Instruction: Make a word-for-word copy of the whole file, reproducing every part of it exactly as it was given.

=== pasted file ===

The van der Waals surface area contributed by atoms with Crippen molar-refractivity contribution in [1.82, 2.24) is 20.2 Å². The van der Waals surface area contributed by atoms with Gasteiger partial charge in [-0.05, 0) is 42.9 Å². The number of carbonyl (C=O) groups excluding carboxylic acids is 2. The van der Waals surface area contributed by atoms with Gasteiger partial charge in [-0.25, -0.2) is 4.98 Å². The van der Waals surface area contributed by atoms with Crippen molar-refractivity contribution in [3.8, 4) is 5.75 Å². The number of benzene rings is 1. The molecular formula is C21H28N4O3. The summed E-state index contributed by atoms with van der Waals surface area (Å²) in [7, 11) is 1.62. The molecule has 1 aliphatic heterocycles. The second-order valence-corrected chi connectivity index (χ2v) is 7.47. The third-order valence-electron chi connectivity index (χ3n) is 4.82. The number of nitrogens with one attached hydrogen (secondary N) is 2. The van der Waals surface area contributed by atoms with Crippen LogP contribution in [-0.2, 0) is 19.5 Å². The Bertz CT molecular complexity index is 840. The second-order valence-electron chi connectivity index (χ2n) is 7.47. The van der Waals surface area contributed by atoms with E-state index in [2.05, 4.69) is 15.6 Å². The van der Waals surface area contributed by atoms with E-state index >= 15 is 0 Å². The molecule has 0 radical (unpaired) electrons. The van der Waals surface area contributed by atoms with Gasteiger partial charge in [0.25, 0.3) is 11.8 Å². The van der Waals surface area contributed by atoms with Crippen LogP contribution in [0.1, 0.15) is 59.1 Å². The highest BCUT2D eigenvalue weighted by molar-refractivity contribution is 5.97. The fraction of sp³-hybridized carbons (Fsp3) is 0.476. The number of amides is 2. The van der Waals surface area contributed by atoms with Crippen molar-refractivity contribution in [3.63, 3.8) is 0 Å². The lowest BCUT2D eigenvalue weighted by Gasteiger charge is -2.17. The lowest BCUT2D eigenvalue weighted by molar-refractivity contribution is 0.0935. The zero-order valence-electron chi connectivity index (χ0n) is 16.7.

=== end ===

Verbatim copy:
The van der Waals surface area contributed by atoms with Crippen molar-refractivity contribution in [1.82, 2.24) is 20.2 Å². The van der Waals surface area contributed by atoms with Gasteiger partial charge in [-0.05, 0) is 42.9 Å². The number of carbonyl (C=O) groups excluding carboxylic acids is 2. The van der Waals surface area contributed by atoms with Gasteiger partial charge in [-0.25, -0.2) is 4.98 Å². The van der Waals surface area contributed by atoms with Crippen molar-refractivity contribution in [3.8, 4) is 5.75 Å². The number of benzene rings is 1. The molecular formula is C21H28N4O3. The summed E-state index contributed by atoms with van der Waals surface area (Å²) in [7, 11) is 1.62. The molecule has 1 aliphatic heterocycles. The second-order valence-corrected chi connectivity index (χ2v) is 7.47. The third-order valence-electron chi connectivity index (χ3n) is 4.82. The number of nitrogens with one attached hydrogen (secondary N) is 2. The van der Waals surface area contributed by atoms with Crippen LogP contribution in [-0.2, 0) is 19.5 Å². The Bertz CT molecular complexity index is 840. The second-order valence-electron chi connectivity index (χ2n) is 7.47. The van der Waals surface area contributed by atoms with E-state index in [2.05, 4.69) is 15.6 Å². The van der Waals surface area contributed by atoms with E-state index >= 15 is 0 Å². The molecule has 0 radical (unpaired) electrons. The van der Waals surface area contributed by atoms with Gasteiger partial charge in [0.25, 0.3) is 11.8 Å². The van der Waals surface area contributed by atoms with Crippen LogP contribution in [0.1, 0.15) is 59.1 Å². The highest BCUT2D eigenvalue weighted by molar-refractivity contribution is 5.97. The fraction of sp³-hybridized carbons (Fsp3) is 0.476. The number of amides is 2. The van der Waals surface area contributed by atoms with Crippen molar-refractivity contribution in [3.63, 3.8) is 0 Å². The lowest BCUT2D eigenvalue weighted by Gasteiger charge is -2.17. The lowest BCUT2D eigenvalue weighted by molar-refractivity contribution is 0.0935. The zero-order valence-electron chi connectivity index (χ0n) is 16.7.